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Swarm Prep

I was painting some hive equipment in the nice weather we have been getting in Richmond, Virginia today, which typically means there is a lot of ‘thinking’ going on as I tackle the fairly monotonous task. I kept going back to my beekeeping excursion this past week and how much some of my hives had progressed. Finally, although the temps were in the low 50’s (definitely beneath the temps that I normally pull frames in), I decided to look into the hives and overwintered nucs in my backyard. The big caveat to all of this is that I started open feeding in this yard last weekend, as part of a multi-year experiment on how it really affects already healthy hives.

In the first Nuc, I found that they had expanded into the full Deep. This was a bit of a surprise. They had nearly twice the brood from last weekend and had drawn out the 2 frames of foundation (yes, they are drawing wax.) This ‘nuc’ was already in a Deep, only because I never got to transfer them into one in the busy part of last Fall. So, I dropped a Medium on them. I normally feed a hive when they are drawing out a Medium, but I think this is still possible robbing time. I will wait for mid-March before I start feeding (hive feeding, I mean.)

The second look was a full hive. I found the beginnings of a daggone swarm cell. They had not drawn it out much, but I could see the mass of royal jelly in the thing. This is a pain – I wanted to be ahead of this. I whacked the queen cell and took a Nuc from them (my first Spring Nuc). I replaced the frames with some drawn but mostly foundation. I shook a bunch of nurse bees into the Nuc and also gave them a frame of foundation. I think those nurse bees need something to do (like draw wax) or they get antsy and kick off a swarm.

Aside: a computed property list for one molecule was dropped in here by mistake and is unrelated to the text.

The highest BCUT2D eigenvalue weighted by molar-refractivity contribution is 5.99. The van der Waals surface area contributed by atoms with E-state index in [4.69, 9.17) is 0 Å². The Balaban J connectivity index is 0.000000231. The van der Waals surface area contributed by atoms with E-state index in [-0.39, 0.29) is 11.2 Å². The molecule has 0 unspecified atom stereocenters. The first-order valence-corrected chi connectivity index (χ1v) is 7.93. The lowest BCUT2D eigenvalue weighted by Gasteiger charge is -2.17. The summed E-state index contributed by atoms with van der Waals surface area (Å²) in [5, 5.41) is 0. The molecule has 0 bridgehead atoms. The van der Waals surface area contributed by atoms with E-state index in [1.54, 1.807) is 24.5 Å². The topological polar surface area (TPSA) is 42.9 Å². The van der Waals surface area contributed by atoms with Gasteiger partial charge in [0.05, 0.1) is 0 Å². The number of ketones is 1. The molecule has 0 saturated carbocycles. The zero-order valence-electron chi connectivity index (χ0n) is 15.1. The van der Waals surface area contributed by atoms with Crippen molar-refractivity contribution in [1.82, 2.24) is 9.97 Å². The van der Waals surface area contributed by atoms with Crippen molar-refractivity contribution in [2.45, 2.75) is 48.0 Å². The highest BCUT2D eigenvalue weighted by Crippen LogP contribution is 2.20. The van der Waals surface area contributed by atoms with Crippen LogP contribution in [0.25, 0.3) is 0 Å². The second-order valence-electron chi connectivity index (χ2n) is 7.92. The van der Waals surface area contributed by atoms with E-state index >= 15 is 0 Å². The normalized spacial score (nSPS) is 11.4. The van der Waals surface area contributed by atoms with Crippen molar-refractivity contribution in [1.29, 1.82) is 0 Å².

The next hive was from the Aug 1 cut out that I did near Lewis Ginter. They were only starting to work into their upper Medium and had plenty of space. They looked good, but are not near causing me problems (i.e. swarming.)

I then checked several Nucs. Two were ramping up nicely and will probably either be split (if they are doubles) or simply moved to a Deep (if they are singles) next weekend. But, the final Nuc (the cut out from post-Irene off of River Road) had a nearly capped swarm cell! Nurse bees were everywhere. They were in a double, so I moved the queen and 6 frames into a Deep and moved them off of the Nucs original location (a few feet.) I left the Nuc with the swarm cell and some 24 hour (or less) larva (and eggs) on three frames from the double nuc, 1 drawn frame and (of course) 1 frame of foundation to give the nurse bees something to do.

I am not sure if this activity is due to the open feeding or if all of my hives are on the verge of swarming. There are 15 or so hives that I haven’t seen since January… I may need to take a day off from work this week. I will definitely be starting a group of Nucs next weekend. I have decided to postpone my queen rearing program until March 10 (that’s my current plan, at any rate!)

All I can say is beekeepers in this area should be watching their hives. Swarms are not a bad thing, but if you are thinking about increasing or creating Nucs, it’s better to catch them before they swarm for sure.

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